Navigating, apps, and bandwidth

Having driving across America west twice this summer, and as someone who likes to drive because I like to go to twisty roads, I am someone who relies on maps and, these days, my iPhone and iPad for navigation more and more.

But not all navigation apps are the same, and at all times, using data isn’t always necessary.

I walked away from the Apple map app the day I got my iphone. I was late to the iphone game, having not had an phone at all for far longer than most mere mortals. (No, you can’t make flip phone jokes – I simply did not have a phone at all.) By the time I bought my 4S, Google Maps was out and was far better.

Google Maps is great – for getting from place A to place B, and when you have data. If you’re someplace remote, where there is no service, Google Maps is not your friend. Not at all. It’s useless. And if you want to travel to a series of places, sequentially, say, to go for a lovely drive through a series of twisty roads in your wonderful sports car, Google Maps is again not your friend.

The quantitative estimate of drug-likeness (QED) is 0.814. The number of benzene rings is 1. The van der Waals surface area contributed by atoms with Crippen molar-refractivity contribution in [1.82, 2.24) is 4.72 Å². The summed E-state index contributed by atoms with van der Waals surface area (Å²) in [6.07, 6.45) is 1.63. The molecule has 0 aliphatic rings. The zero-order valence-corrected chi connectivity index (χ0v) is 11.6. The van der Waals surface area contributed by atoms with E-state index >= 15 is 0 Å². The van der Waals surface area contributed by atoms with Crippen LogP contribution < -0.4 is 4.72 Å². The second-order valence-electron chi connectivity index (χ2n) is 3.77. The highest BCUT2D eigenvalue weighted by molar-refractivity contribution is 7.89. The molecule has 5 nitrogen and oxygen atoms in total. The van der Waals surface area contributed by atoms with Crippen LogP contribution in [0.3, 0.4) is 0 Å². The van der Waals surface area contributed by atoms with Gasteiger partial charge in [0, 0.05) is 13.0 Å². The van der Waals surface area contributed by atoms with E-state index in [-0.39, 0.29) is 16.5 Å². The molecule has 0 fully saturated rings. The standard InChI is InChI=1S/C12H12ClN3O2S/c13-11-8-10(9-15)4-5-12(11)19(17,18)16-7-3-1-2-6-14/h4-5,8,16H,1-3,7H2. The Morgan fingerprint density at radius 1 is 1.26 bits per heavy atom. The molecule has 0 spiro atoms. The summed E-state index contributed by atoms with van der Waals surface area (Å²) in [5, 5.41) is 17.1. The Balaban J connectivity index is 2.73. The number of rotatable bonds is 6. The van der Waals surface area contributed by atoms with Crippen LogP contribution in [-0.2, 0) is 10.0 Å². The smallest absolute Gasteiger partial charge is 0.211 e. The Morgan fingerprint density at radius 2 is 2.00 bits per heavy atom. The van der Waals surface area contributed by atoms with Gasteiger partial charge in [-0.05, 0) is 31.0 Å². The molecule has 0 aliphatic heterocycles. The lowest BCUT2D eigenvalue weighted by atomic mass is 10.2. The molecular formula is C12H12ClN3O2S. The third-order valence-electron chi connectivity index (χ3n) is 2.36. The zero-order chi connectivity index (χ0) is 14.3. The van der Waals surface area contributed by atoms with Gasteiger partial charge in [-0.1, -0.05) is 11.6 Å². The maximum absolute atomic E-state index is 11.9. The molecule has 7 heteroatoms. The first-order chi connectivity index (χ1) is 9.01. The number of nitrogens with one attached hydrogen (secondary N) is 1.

But one that is, and that makes a nice compliment, is CoPilot Pro. With it, you load maps onto your device – there’s a phone version and a tablet version – and the free maps are by region, so you only load the parts you need. Buying the app will get you a year of free traffic updates, and after that it’s $10 a year, something Google does for free, but the strength of this app is that is works so well offline, it has a great address and waypoint address book you can keep on your device, and you can build routes and (yes, using locations from your saved address book) save them on your device.

This isn’t a replacement for Google Maps. This is the great addition to it. It does all of the things that I also want from Google Maps, but that I would never expect Google Maps to do.

What CoPilot Pro doesn’t do, is it doesn’t synch between your devices. You create an account and login in on your devices, and to me, it would make sense that an address book tied to an account would synch between the devices – 1Password and other apps easily do this – and that the routes I build on one device would be available on my other devices, but that’s just not how CoPilot Pro works. C’est la vie.

It’s still awesome. I still love it. It’s still worth the $, in my opinion, for the kind of wandering and car adventures I do, and for the amount of time I spend in places with little to no cell phone coverage.

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